|Lincoln and Our History
Tom Stilp, JD, MBA/MM, LLM, MSC
Judge Ron Spears reminds us that political presidential races can be cantankerous things. (R. Spears, Lincoln’s Resiliency Resume, 108 Ill. Bar Journal 44, Aug. 2020.) At the time of Lincoln’s re-election, thousands were dying on the bloody battlefield, tens of thousands more were wounded or captured, or dying of infectious diseases.
Family members split over issues of slavery or state’s rights. President Abraham Lincoln was despised, hated and ridiculed not only in the Southern Confederacy, but in the Northern Union as well. “Lincoln’s War” they said. Newspapers were enormously influential and powerfully partisan.
Those opposed to Lincoln relentlessly attacked his administration and his family. While Lincoln and his wife Mary were privately mourning the death of their 11-year-old son William from typhoid fever (believed to be from contaminated water in the White House), Lincoln was trying to get Congress to end slavery.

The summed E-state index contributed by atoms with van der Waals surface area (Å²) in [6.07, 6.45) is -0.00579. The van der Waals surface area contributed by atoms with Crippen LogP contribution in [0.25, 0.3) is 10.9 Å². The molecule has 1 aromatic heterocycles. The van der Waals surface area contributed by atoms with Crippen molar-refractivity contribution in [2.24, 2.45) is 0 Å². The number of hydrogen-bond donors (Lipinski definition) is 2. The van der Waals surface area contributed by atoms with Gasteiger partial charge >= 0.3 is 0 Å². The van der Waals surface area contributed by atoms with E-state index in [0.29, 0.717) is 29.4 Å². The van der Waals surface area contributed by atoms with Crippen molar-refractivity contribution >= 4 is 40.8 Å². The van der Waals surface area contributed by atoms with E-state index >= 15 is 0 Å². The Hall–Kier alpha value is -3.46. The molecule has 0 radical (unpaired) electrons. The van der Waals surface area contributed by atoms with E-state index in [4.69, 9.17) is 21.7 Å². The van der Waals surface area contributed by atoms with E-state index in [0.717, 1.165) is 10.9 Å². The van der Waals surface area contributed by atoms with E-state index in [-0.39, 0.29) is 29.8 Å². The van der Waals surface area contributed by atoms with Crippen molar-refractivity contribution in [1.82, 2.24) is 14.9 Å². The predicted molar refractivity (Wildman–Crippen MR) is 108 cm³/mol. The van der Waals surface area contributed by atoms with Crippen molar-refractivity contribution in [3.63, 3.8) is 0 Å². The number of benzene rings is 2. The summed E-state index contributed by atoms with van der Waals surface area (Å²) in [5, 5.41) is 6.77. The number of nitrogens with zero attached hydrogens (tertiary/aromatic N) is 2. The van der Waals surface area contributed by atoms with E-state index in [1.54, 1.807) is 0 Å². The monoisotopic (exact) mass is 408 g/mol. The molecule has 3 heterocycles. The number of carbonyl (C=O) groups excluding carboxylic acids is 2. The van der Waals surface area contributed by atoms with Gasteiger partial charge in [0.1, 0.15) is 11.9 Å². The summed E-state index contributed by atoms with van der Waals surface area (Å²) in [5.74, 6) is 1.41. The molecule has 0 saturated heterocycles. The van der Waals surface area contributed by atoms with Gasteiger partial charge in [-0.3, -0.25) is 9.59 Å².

Lincoln was almost killed twice, once from nearly drowning in Kentucky and once from being kicked in the head by a horse in Indiana. Lincoln’s family suffered from malaria and Lincoln could have lost his feet from frostbite when he fell into the Sangamon River in Springfield.
As Judge Spears said, people usually think of a resume as a list of accomplishments, but with Lincoln, perhaps more importantly, it was a list of obstacles, difficulties, defeats, losses, disappointments and tribulations to overcome.
People in Portland, Oregon recently tore down the statute of Lincoln. (Source: https://www.cnn.com/2020/10/12/us/portland-statues-riot-trnd/index.html.) Ironically, Lincoln would have understood the people who tore down his statute even if they had no idea who Lincoln really was.
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image credit: https://www.britannica.com/biography/Abraham-Lincoln